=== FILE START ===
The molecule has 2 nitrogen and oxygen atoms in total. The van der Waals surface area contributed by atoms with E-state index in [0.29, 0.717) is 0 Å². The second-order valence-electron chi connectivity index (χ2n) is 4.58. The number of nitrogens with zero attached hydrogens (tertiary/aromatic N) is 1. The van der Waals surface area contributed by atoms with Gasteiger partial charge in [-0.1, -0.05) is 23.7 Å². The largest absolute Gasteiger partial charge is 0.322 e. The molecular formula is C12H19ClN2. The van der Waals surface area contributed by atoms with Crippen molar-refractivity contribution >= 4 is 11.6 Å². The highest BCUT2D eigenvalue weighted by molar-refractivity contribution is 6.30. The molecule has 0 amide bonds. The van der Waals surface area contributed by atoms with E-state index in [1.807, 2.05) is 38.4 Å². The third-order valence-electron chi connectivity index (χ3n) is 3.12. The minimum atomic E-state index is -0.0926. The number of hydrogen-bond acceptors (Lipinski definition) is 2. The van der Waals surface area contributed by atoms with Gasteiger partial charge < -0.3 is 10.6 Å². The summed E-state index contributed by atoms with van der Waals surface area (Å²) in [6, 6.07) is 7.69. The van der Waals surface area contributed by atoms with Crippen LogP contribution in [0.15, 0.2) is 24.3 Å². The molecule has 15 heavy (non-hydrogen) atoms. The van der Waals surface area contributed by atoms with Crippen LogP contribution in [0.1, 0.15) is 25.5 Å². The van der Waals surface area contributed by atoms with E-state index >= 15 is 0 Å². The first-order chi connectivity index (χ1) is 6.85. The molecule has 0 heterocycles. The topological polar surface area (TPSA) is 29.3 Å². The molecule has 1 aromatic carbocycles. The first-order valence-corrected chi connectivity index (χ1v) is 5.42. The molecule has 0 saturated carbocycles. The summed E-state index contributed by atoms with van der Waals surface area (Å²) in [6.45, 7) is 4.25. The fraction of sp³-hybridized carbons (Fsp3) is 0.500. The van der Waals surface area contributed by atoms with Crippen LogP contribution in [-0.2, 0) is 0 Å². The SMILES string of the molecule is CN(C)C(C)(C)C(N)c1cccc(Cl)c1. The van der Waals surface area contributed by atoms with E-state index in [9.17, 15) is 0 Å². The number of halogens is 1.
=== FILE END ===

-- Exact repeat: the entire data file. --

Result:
The molecule has 2 nitrogen and oxygen atoms in total. The van der Waals surface area contributed by atoms with E-state index in [0.29, 0.717) is 0 Å². The second-order valence-electron chi connectivity index (χ2n) is 4.58. The number of nitrogens with zero attached hydrogens (tertiary/aromatic N) is 1. The van der Waals surface area contributed by atoms with Gasteiger partial charge in [-0.1, -0.05) is 23.7 Å². The largest absolute Gasteiger partial charge is 0.322 e. The molecular formula is C12H19ClN2. The van der Waals surface area contributed by atoms with Crippen molar-refractivity contribution >= 4 is 11.6 Å². The highest BCUT2D eigenvalue weighted by molar-refractivity contribution is 6.30. The molecule has 0 amide bonds. The van der Waals surface area contributed by atoms with E-state index in [1.807, 2.05) is 38.4 Å². The third-order valence-electron chi connectivity index (χ3n) is 3.12. The minimum atomic E-state index is -0.0926. The number of hydrogen-bond acceptors (Lipinski definition) is 2. The van der Waals surface area contributed by atoms with Gasteiger partial charge < -0.3 is 10.6 Å². The summed E-state index contributed by atoms with van der Waals surface area (Å²) in [6, 6.07) is 7.69. The van der Waals surface area contributed by atoms with Crippen LogP contribution in [0.15, 0.2) is 24.3 Å². The molecule has 15 heavy (non-hydrogen) atoms. The van der Waals surface area contributed by atoms with Crippen LogP contribution in [0.1, 0.15) is 25.5 Å². The van der Waals surface area contributed by atoms with E-state index >= 15 is 0 Å². The first-order chi connectivity index (χ1) is 6.85. The molecule has 0 heterocycles. The topological polar surface area (TPSA) is 29.3 Å². The molecule has 1 aromatic carbocycles. The first-order valence-corrected chi connectivity index (χ1v) is 5.42. The molecule has 0 saturated carbocycles. The summed E-state index contributed by atoms with van der Waals surface area (Å²) in [6.45, 7) is 4.25. The fraction of sp³-hybridized carbons (Fsp3) is 0.500. The van der Waals surface area contributed by atoms with Crippen LogP contribution in [-0.2, 0) is 0 Å². The SMILES string of the molecule is CN(C)C(C)(C)C(N)c1cccc(Cl)c1. The van der Waals surface area contributed by atoms with E-state index in [9.17, 15) is 0 Å². The number of halogens is 1.